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Does the essential oil of Lippia sidoides Cham. (pepper-rosmarin) affect its endophytic microbial community?

Thais Freitas da Silva1, Renata Estebanez Vollú1, Diogo Jurelevicius1, Daniela Sales Alviano1, Celuta Sales Alviano1, Arie Fitzgerald Blank2 and Lucy Seldin1*

Author affiliations

1 Instituto de Microbiologia Paulo de Góes, Universidade Federal do Rio de Janeiro, Centro de Ciências da Saúde, Bloco I, Ilha do Fundão, Rio de Janeiro CEP 21941-590, Brazil

2 Departamento de Engenharia Agronômica, Universidade Federal de Sergipe, Aracajú, SE CEP 49100-000, Brazil

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Citation and License

BMC Microbiology 2013, 13:29  doi:10.1186/1471-2180-13-29

Published: 7 February 2013



Lippia sidoides Cham., also known as pepper-rosmarin, produces an essential oil in its leaves that is currently used by the pharmaceutical, perfumery and cosmetic industries for its antimicrobial and aromatic properties. Because of the antimicrobial compounds (mainly thymol and carvacrol) found in the essential oil, we believe that the endophytic microorganisms found in L. sidoides are selected to live in different parts of the plant.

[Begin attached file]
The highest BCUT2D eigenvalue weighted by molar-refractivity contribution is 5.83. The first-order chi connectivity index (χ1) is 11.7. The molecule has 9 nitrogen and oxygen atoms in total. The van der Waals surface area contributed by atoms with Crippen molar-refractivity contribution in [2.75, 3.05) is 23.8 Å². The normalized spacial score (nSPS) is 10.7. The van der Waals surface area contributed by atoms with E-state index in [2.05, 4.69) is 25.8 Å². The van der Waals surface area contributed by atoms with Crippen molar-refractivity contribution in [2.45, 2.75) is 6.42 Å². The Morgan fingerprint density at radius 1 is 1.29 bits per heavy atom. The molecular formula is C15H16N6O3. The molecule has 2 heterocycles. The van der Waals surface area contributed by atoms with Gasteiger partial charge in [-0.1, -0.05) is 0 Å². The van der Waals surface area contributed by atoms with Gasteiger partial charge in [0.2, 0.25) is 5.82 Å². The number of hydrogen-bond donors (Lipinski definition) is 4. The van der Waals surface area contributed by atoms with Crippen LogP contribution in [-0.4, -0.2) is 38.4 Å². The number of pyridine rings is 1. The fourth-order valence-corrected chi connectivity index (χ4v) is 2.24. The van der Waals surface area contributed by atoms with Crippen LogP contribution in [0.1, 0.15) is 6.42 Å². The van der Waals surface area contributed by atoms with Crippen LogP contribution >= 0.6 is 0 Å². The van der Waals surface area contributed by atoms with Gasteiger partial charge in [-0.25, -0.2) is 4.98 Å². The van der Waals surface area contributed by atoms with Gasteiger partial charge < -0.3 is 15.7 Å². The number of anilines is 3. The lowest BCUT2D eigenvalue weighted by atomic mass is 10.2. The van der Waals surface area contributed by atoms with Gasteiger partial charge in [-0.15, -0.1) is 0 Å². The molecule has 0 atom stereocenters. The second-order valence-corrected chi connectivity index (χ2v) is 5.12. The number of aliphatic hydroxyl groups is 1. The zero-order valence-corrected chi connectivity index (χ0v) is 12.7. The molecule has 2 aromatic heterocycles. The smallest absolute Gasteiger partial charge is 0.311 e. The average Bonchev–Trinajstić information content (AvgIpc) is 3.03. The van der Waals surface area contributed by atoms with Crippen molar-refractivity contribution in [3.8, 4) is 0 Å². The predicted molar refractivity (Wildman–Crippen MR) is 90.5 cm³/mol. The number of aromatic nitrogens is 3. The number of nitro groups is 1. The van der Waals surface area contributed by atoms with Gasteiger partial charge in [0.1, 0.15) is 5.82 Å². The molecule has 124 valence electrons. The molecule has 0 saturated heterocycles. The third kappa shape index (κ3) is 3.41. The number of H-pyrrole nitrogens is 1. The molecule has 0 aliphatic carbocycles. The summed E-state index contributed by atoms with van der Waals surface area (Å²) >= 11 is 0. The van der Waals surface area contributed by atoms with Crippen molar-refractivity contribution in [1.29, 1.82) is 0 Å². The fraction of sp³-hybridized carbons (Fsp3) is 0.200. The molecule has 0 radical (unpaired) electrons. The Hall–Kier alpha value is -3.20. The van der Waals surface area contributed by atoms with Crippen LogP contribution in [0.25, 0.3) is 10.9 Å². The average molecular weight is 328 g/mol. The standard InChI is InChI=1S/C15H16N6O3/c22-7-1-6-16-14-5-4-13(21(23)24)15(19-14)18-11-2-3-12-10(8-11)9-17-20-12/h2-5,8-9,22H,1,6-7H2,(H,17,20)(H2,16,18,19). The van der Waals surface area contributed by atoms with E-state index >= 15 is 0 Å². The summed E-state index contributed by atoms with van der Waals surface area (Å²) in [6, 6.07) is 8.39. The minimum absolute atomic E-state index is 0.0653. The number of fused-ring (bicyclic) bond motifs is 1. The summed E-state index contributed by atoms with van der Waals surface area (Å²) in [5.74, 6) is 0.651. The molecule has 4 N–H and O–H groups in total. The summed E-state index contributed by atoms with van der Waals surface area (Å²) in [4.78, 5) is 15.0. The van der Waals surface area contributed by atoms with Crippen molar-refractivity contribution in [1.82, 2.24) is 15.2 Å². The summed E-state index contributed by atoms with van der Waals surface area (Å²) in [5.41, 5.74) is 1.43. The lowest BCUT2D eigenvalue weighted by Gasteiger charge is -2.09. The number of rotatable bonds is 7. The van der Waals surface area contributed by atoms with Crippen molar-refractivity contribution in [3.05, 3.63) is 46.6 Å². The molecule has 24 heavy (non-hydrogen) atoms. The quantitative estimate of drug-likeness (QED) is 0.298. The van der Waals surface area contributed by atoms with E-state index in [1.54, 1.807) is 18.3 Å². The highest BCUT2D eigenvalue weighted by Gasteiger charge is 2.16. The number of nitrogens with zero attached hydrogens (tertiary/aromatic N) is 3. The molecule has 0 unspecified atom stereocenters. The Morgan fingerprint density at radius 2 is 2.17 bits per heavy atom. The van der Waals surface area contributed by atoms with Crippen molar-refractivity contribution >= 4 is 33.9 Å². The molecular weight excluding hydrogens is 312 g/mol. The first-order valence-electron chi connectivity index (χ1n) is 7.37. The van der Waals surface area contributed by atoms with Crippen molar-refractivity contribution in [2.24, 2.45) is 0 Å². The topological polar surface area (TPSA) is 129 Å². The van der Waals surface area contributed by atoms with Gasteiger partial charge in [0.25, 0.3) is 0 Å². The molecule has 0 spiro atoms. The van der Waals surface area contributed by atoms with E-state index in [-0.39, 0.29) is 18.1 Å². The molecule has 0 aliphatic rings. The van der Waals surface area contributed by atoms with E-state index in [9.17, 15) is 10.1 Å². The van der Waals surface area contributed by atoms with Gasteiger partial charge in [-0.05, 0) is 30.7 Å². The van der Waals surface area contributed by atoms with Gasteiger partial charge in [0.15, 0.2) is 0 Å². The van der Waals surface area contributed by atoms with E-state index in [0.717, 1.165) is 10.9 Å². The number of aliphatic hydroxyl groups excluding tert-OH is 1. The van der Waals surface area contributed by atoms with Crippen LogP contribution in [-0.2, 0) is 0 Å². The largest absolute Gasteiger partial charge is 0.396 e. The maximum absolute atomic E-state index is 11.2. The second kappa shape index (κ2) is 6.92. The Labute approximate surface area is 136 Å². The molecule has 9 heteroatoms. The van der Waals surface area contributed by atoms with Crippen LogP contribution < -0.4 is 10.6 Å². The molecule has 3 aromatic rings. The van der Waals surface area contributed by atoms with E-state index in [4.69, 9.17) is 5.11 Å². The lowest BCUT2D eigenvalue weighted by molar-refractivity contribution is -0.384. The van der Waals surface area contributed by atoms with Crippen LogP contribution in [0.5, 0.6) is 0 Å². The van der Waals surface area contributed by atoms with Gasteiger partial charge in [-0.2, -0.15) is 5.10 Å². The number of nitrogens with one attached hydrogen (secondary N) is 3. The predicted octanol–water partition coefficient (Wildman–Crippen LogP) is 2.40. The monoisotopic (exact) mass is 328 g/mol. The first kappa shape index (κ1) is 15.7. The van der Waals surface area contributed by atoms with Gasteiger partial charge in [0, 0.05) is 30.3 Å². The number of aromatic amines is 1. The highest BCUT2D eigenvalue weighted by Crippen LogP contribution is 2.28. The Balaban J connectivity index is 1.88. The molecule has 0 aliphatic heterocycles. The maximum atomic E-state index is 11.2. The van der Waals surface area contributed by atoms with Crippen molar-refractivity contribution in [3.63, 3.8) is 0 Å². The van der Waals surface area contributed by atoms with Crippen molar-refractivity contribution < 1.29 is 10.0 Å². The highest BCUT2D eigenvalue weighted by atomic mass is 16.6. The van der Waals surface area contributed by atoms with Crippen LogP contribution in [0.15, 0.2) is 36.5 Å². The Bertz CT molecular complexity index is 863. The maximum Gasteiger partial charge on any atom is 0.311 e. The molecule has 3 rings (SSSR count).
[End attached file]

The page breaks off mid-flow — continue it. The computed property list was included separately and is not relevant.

In this study, the endophytic microbial communities from the stems and leaves of four L. sidoides genotypes were determined using cultivation-dependent and cultivation-independent approaches. In total, 145 endophytic bacterial strains were isolated and further grouped using either ERIC-PCR or BOX-PCR, resulting in 76 groups composed of different genera predominantly belonging to the Gammaproteobacteria. The endophytic microbial diversity was also analyzed by PCR-DGGE using 16S rRNA-based universal and group-specific primers for total bacteria, Alphaproteobacteria, Betaproteobacteria and Actinobacteria and 18S rRNA-based primers for fungi. PCR-DGGE profile analysis and principal component analysis showed that the total bacteria, Alphaproteobacteria, Betaproteobacteria and fungi were influenced not only by the location within the plant (leaf vs. stem) but also by the presence of the main components of the L. sidoides essential oil (thymol and/or carvacrol) in the leaves. However, the same could not be observed within the Actinobacteria.


The data presented here are the first step to begin shedding light on the impact of the essential oil in the endophytic microorganisms in pepper-rosmarin.

Lippia sidoides; Essential oil; Stem; Leaf; Endophytic bacteria and fungi; Plant-microorganism interaction